The Select Committee on Benghazi released a shocking report yesterday, detailing the bumbled efforts to save the American diplomatic team while politicians worked to protect their own backyards. The report, whose full contents can be found here, was written to be “worthy of the American people’s respect, and worthy of the memory of those who died,” according to Beghazi Chairman Trey Gowdy (SC).
“Nobody has ever reported that nothing was headed to Benghazi. Nobody has ever reported that not a single wheel was turning to Libya. God knows no one ever reported who actually evacuated our folks,” he mused, adding, “I’m proud of what we’ve found and I think it’s new.”
Although it may be worthy, the politicians named in the epic report seem decidedly not.
“We expect our government to make every effort to save the lives of Americans who serve in harm’s way. That did not happen in Benghazi.” Rep. Mike Pompeo scathed, “Politics were put ahead of the lives of Americans, and while the administration had made excuses and blamed the challenges posed by time and distance, the truth is that they did not try.”
Indeed they did not. When the news first broke, the White House convened an emergency meeting at 7:30 PM, that lasted a laconic 2 hours. The Vice President and Chiefs of Staff normally would have been there, but they went home to host a dinner party for foreign dignitaries. At the meeting itself, the main focus was on how Libya would react if they sent in uniformed military personnel to rescue the trapped diplomatic team. Many of the action items listed involve a Youtube video that was supposed to have sparked the tensions, and many statements include the phrases “[i]f any deployment is made,” and “Libya must agree to any deployment,” and “[w]ill not deploy until order comes to go to either Tripoli or Benghazi.” The tragic scene ended with not a single military team sent in time to rescue the Benghazi diplomats.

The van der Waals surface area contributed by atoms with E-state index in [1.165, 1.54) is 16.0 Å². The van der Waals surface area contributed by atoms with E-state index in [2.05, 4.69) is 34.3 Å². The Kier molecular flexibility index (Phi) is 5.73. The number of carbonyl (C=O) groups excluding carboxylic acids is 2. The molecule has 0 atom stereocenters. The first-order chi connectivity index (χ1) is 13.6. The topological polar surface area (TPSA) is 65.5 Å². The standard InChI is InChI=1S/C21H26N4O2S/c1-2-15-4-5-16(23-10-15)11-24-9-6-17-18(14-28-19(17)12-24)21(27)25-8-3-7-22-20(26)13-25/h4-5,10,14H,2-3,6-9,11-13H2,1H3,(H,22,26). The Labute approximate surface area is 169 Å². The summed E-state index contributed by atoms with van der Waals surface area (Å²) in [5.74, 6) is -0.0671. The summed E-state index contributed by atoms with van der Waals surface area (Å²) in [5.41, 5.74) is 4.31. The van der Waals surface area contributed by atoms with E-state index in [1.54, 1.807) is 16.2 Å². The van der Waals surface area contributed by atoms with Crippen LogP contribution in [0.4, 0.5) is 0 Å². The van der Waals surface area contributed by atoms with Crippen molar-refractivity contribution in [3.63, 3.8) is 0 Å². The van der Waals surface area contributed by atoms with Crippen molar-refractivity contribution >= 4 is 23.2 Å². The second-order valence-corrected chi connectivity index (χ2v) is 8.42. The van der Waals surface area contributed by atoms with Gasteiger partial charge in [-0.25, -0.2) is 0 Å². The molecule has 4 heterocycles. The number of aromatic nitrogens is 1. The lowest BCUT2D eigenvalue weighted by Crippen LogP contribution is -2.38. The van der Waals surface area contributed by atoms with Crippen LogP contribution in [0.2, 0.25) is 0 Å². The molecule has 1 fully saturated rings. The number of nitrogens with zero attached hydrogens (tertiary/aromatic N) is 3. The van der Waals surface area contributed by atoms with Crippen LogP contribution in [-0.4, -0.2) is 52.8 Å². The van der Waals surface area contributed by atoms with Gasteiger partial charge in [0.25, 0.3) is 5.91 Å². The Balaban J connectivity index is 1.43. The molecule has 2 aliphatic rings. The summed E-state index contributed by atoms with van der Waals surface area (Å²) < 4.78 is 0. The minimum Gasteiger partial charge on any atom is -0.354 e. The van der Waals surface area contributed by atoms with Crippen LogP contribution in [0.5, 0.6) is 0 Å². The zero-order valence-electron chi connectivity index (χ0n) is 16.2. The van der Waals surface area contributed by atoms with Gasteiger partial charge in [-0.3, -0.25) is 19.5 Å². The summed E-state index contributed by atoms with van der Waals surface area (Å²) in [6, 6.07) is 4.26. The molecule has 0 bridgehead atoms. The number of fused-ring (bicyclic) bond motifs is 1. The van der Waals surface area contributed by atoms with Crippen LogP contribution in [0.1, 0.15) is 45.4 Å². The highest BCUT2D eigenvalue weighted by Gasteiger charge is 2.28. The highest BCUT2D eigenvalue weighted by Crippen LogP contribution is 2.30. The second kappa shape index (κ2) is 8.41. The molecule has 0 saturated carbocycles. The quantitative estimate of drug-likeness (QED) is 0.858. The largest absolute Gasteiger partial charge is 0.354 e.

In fact, there had been sub-standard security in Benghazi long before the attacks. Ambassador Stevens had planned to travel to Benghazi in August, but cancelled his trip “primarily for Ramadan/security reasons.” The State Department, in a misplaced effort to not offend the Libyans, had enacted policies that included reduced security staff, and plainclothes dress.
Rep. Lynn Westmoreland (GA) issued a fuming statement: “One of the most concerning parts of the State Department’s policy in Libya was its reliance upon the militias of an unstable nation to protect our men and women in Benghazi. These were by no means forces that could adequately protect Americans on the ground, and the State Department knew it. But the appearance of no boots on the ground was more important to the administration.”
By the time a Fleet Antiterrorism Security Team (FAST,) stationed in Rota, Spain, was sent in to Tripoli, a full twenty four hours had elapsed since the beginning of the Benghazi attack. The commander of the team found out about the situation via the news. “I was actually talking to my dad on Skype, watching the Armed Forces Network new channel...and all of a sudden we see a consulate building on fire.” he recalls. “I got on the phone with my commanding officer, and we had a short talk .… And he said something more or less in the lines of, ‘Make sure you do your laundry and you got enough soap.’...Around midnight is when my platoon sergeant and I initiated the recall [to assemble the Marines].” Even assembled, the team waited for three hours, changing in and out of their uniforms four times, for orders to move.